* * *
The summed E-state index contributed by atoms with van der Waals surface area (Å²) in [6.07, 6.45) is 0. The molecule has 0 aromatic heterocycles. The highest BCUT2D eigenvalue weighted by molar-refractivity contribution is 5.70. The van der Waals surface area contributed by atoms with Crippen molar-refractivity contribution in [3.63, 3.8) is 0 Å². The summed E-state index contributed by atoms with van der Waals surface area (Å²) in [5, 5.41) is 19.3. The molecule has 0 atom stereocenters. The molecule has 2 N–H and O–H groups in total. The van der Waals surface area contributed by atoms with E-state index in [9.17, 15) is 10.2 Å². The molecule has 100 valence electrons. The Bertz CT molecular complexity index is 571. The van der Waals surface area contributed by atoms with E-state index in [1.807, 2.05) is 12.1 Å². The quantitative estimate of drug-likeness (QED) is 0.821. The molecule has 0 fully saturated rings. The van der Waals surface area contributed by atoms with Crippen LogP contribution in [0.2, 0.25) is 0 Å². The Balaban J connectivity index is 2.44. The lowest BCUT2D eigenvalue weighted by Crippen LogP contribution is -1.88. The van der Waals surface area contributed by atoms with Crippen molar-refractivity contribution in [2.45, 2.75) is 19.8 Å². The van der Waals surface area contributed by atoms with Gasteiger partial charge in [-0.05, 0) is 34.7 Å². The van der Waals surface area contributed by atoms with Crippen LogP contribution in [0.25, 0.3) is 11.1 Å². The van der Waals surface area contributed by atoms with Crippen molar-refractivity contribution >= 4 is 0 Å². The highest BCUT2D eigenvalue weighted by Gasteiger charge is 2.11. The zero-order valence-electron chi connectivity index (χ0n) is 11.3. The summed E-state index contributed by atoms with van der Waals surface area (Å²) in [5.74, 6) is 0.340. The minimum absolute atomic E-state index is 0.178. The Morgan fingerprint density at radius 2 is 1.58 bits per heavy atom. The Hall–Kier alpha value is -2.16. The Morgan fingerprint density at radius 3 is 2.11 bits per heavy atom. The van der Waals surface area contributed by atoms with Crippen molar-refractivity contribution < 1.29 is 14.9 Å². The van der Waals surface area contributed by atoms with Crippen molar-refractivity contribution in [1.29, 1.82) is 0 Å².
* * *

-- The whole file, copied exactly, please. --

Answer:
The summed E-state index contributed by atoms with van der Waals surface area (Å²) in [6.07, 6.45) is 0. The molecule has 0 aromatic heterocycles. The highest BCUT2D eigenvalue weighted by molar-refractivity contribution is 5.70. The van der Waals surface area contributed by atoms with Crippen molar-refractivity contribution in [3.63, 3.8) is 0 Å². The summed E-state index contributed by atoms with van der Waals surface area (Å²) in [5, 5.41) is 19.3. The molecule has 0 atom stereocenters. The molecule has 2 N–H and O–H groups in total. The van der Waals surface area contributed by atoms with E-state index in [9.17, 15) is 10.2 Å². The molecule has 100 valence electrons. The Bertz CT molecular complexity index is 571. The van der Waals surface area contributed by atoms with E-state index in [1.807, 2.05) is 12.1 Å². The quantitative estimate of drug-likeness (QED) is 0.821. The molecule has 0 fully saturated rings. The van der Waals surface area contributed by atoms with Crippen LogP contribution in [0.2, 0.25) is 0 Å². The Balaban J connectivity index is 2.44. The lowest BCUT2D eigenvalue weighted by Crippen LogP contribution is -1.88. The van der Waals surface area contributed by atoms with Crippen molar-refractivity contribution in [2.45, 2.75) is 19.8 Å². The van der Waals surface area contributed by atoms with Gasteiger partial charge in [-0.05, 0) is 34.7 Å². The van der Waals surface area contributed by atoms with Crippen LogP contribution in [0.25, 0.3) is 11.1 Å². The van der Waals surface area contributed by atoms with Crippen molar-refractivity contribution >= 4 is 0 Å². The highest BCUT2D eigenvalue weighted by Gasteiger charge is 2.11. The zero-order valence-electron chi connectivity index (χ0n) is 11.3. The summed E-state index contributed by atoms with van der Waals surface area (Å²) in [5.74, 6) is 0.340. The minimum absolute atomic E-state index is 0.178. The Morgan fingerprint density at radius 2 is 1.58 bits per heavy atom. The Hall–Kier alpha value is -2.16. The Morgan fingerprint density at radius 3 is 2.11 bits per heavy atom. The van der Waals surface area contributed by atoms with Crippen molar-refractivity contribution < 1.29 is 14.9 Å². The van der Waals surface area contributed by atoms with Crippen molar-refractivity contribution in [1.29, 1.82) is 0 Å².